Quick Links Menu.

USS President Warfield (IX-169) circa 1946
Click on this photograph for links to larger images of this class.

Class:        PRESIDENT WARFIELD (IX-169)
Design        Coastal Pass., 1928
Displacement (tons):        2,000 light, 4,273 full
Dimensions (feet):        330.0' oa, 320.0' pp x 56.5' e (58' over plating) x 15.5'
Original Armament:        1-12 pdr, 4-20mm (while British)
Later armaments:        None (U.S., 1944)
Complement        104
Speed (kts.):        17
Propulsion (HP):        2,600
Machinery:        1 screw, 4-cylinder vertical triple expansion

IX Name Acq. Builder Keel Launch Commiss.
169 PRESIDENT WARFIELD 20 May 44 Pusey & Jones, Sep 27 6 Feb 28 21 May 44

IX Name Decomm. Strike Disposal Fate MA Sale
169 PRESIDENT WARFIELD 13 Sep 45 11 Oct 45 14 Nov 45 MC/R 9 Nov 46

Class Notes:
FY 1944. In 1928 the Baltimore Steam Packet Co. took delivery of a new passenger and freight steamer, PRESIDENT WARFIELD, for its service on Chesapeake Bay between Baltimore and Norfolk. The ship, which had been ordered on 22 Aug 27, served on this run until she was requisitioned on 11 Jul 42 by the War Shipping Administration for war service with the British Ministry of War Transport. BMWT had asked for 11 coastal ships to transport troops across the Irish sea and for other auxiliary duties, replacing British cross-channel and short sea passenger vessels that had been lost during the conflict. Of these 11 steamers, 9 departed St. John's, Newfoundland, on 21 Sep 42 with British merchant crews in convoy RB-1 (code name Maniac). One had to turn back before the convoy was attacked on 25 and 26 September by 14 U-boats. Three (BOSTON, NEW YORK, and YORKTOWN) were sunk along with an escorting British destroyer while the other five (NORTHLAND, SOUTHLAND, PRESIDENT WARFIELD, NAUSHON, and NEW BEDFORD) survived to reach Scotland. PRESIDENT WARFIELD evaded a torpedo during the 25 September attack. In Britain she served as a barracks and training ship at Instow near Appledore at the mouth of the River Torridge in North Devon.

On 12 Jul 43 Commander, U.S. Naval Forces in Europe requested that S.S. PRESIDENT WARFIELD, then at Appledore on loan to the BMWT under Lend-Lease, be assigned to the U.S. Navy. The ship was stranded in her present location and could not be moved. ComNavEu desired to continue using her as a temporary barracks at the Naval Base, which was being turned over to the U.S. by the U.K. VCNO on 17 Jul 43 authorized ComNavEu to accept delivery of the ship, and on 20 Jul 43 he asked WSA to agree to this assignment, which it did on 3 Aug 43. On 2 Sep 43 VCNO asked ComNavEu to report when the ship was accepted and stated that she was assigned classification and number APL-16 (Auxiliary, Barracks Ship) and would not be named. On 7 Sep 43 the Auxiliary Vessels Board recommended that SecNav approve this arrangement. On 9 Oct 43 VCNO advised WSA that ComNavEu had just advised that no change in the vessel's status was desired or had taken place, and VCNO cancelled his request of 20 Jul 43. On 22 Oct 43 CNO cancelled all previous instructions, including the 2 Sep 43 assignment of the designation APL-16, and stated that the ship remained on loan to BMWT under lend-lease arrangements.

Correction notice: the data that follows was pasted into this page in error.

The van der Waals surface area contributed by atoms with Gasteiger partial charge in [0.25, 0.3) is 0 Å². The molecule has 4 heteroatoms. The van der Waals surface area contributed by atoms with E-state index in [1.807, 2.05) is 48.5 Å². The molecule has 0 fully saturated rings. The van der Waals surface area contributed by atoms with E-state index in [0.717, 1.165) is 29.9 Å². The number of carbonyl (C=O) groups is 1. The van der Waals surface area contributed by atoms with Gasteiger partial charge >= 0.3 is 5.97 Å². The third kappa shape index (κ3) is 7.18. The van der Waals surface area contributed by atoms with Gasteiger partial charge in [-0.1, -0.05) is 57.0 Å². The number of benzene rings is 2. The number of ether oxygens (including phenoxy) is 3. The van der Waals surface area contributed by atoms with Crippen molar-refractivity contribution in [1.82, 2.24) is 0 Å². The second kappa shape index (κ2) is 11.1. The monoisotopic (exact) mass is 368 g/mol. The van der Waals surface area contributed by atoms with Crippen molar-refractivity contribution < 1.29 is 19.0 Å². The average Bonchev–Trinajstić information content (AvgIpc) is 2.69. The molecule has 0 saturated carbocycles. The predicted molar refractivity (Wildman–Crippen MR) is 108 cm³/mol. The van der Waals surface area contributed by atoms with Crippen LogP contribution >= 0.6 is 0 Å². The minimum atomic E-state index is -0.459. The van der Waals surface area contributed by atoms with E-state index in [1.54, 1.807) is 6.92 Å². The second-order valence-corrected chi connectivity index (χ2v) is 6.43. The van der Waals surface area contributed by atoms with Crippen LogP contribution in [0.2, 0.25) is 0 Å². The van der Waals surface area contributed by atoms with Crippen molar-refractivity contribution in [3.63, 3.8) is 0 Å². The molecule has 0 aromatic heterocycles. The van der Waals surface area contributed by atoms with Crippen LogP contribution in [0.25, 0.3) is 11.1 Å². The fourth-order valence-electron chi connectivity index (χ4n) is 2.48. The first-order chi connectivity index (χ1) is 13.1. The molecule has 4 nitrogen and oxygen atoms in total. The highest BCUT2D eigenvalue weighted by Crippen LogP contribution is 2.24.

On 17 Apr 44 Commander Naval Forces, European Waters, requested that the NORTHLAND, SOUTHLAND, and PRESIDENT WARFIELD be acquired for naval use in the European Area. These steamers were owned by WSA and were on loan to BMWT under Lend-Lease. BMWT was reportedly making necessary repairs and reconditioning to make the vessels seaworthy and suitable for the purpose desired, and on 2 May 44 the Auxiliary Vessels Board recommended that they be acquired by the Navy from WSA on bareboat charter, that they be assigned to ComNavEu for his use, ant that they be manned by naval crews from personnel now in the theater. In this connection the Board formally recommended that the acquisition of PRESIDENT WARFIELD as APL-16, which it had recommended on 7 Sep 43, be cancelled. PRESIDENT WARFIELD was transferred from the British at Barry, South Wales. She served in July 1944 as a station and accommodations ship at Omaha Beach in Normandy and was later used to transport troops short distances. She was assigned to the 12th Fleet (TF 122) on or before 16 Sep 44 and later served on the Seine River. The ship departed the U.K. in an LST convoy on 9 Jul 45 and returned to Norfolk on 25 July.

PRESIDENT WARFIELD was delivered by WSA to her purchaser, Potomac Shipwrecking Co., on 9 Nov 46 for further operation and was resold on 17 Dec 46 to the Weston Trading Co., a front for the Haganah, the Jewish military underground. The ship sailed from Philadelphia on 29 Mar 47, embarked around 4,500 refugees at Sete, France, on 10 Jul 47, and was given the Hebrew name YETZIAT EIROPAH TASHAZ ("Exodus from Europe 1947", shortened on her name boards to "EXODUS 1947") a few hours before being rammed and boarded by British destroyers off Haifa on 17 Jul 47. Taken into Haifa, she burned to the waterline there on 26 Aug 52 and sank. An attempt in 1964 to raise her for scrapping failed.

Ship Notes:
IX Name Notes
169 PRESIDENT WARFIELD Ex merc. PRESIDENT WARFIELD (completed July 1928). To WSA and Lend-Leased to UK 12 Jul 42. Acquisition as APL-16 cancelled 22 Oct 43. To USN at Barry, England 20 May 44 as IX- 169, barracks ship. Merc. PRESIDENT WARFIELD (MC) 1945. To buyer 9 Nov 46 for operation, resold to Haganah agent 17 Dec 46, renamed "EXODUS 1947" just before being seized by British 17 Jul 47. Burned at Haifa 26 Aug 52 and sank.

Page Notes:
IX        1944
Compiled:        21 Dec 2010
© Stephen S. Roberts, 2002-2010